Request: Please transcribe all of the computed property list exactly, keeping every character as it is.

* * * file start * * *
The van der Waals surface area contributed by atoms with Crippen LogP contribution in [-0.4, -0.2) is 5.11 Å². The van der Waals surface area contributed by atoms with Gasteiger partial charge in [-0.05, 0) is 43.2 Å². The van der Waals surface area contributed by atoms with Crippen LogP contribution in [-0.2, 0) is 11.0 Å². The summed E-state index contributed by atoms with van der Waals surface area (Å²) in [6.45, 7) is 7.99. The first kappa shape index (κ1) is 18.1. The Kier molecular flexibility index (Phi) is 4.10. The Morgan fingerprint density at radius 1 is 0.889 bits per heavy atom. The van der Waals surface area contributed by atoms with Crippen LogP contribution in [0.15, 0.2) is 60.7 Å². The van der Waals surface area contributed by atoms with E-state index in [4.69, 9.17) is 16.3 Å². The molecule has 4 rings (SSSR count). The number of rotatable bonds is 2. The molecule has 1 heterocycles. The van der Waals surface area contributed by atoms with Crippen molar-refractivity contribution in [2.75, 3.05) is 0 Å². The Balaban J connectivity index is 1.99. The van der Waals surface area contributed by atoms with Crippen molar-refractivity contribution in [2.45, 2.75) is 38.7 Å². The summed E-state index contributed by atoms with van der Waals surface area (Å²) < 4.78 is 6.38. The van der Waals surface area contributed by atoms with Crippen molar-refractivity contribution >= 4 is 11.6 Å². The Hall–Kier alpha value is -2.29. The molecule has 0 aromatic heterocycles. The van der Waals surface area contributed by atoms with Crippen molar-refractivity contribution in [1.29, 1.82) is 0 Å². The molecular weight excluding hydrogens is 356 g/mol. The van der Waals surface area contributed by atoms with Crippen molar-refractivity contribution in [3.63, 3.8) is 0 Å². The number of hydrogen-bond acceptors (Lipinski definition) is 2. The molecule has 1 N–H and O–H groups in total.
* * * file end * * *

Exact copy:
The van der Waals surface area contributed by atoms with Crippen LogP contribution in [-0.4, -0.2) is 5.11 Å². The van der Waals surface area contributed by atoms with Gasteiger partial charge in [-0.05, 0) is 43.2 Å². The van der Waals surface area contributed by atoms with Crippen LogP contribution in [-0.2, 0) is 11.0 Å². The summed E-state index contributed by atoms with van der Waals surface area (Å²) in [6.45, 7) is 7.99. The first kappa shape index (κ1) is 18.1. The Kier molecular flexibility index (Phi) is 4.10. The Morgan fingerprint density at radius 1 is 0.889 bits per heavy atom. The van der Waals surface area contributed by atoms with Crippen LogP contribution in [0.15, 0.2) is 60.7 Å². The van der Waals surface area contributed by atoms with E-state index in [4.69, 9.17) is 16.3 Å². The molecule has 4 rings (SSSR count). The number of rotatable bonds is 2. The molecule has 1 heterocycles. The van der Waals surface area contributed by atoms with Crippen molar-refractivity contribution in [2.75, 3.05) is 0 Å². The Balaban J connectivity index is 1.99. The van der Waals surface area contributed by atoms with Crippen molar-refractivity contribution in [2.45, 2.75) is 38.7 Å². The summed E-state index contributed by atoms with van der Waals surface area (Å²) < 4.78 is 6.38. The van der Waals surface area contributed by atoms with Crippen molar-refractivity contribution >= 4 is 11.6 Å². The Hall–Kier alpha value is -2.29. The molecule has 0 aromatic heterocycles. The van der Waals surface area contributed by atoms with Crippen molar-refractivity contribution in [1.29, 1.82) is 0 Å². The molecular weight excluding hydrogens is 356 g/mol. The van der Waals surface area contributed by atoms with Crippen molar-refractivity contribution in [3.63, 3.8) is 0 Å². The number of hydrogen-bond acceptors (Lipinski definition) is 2. The molecule has 1 N–H and O–H groups in total.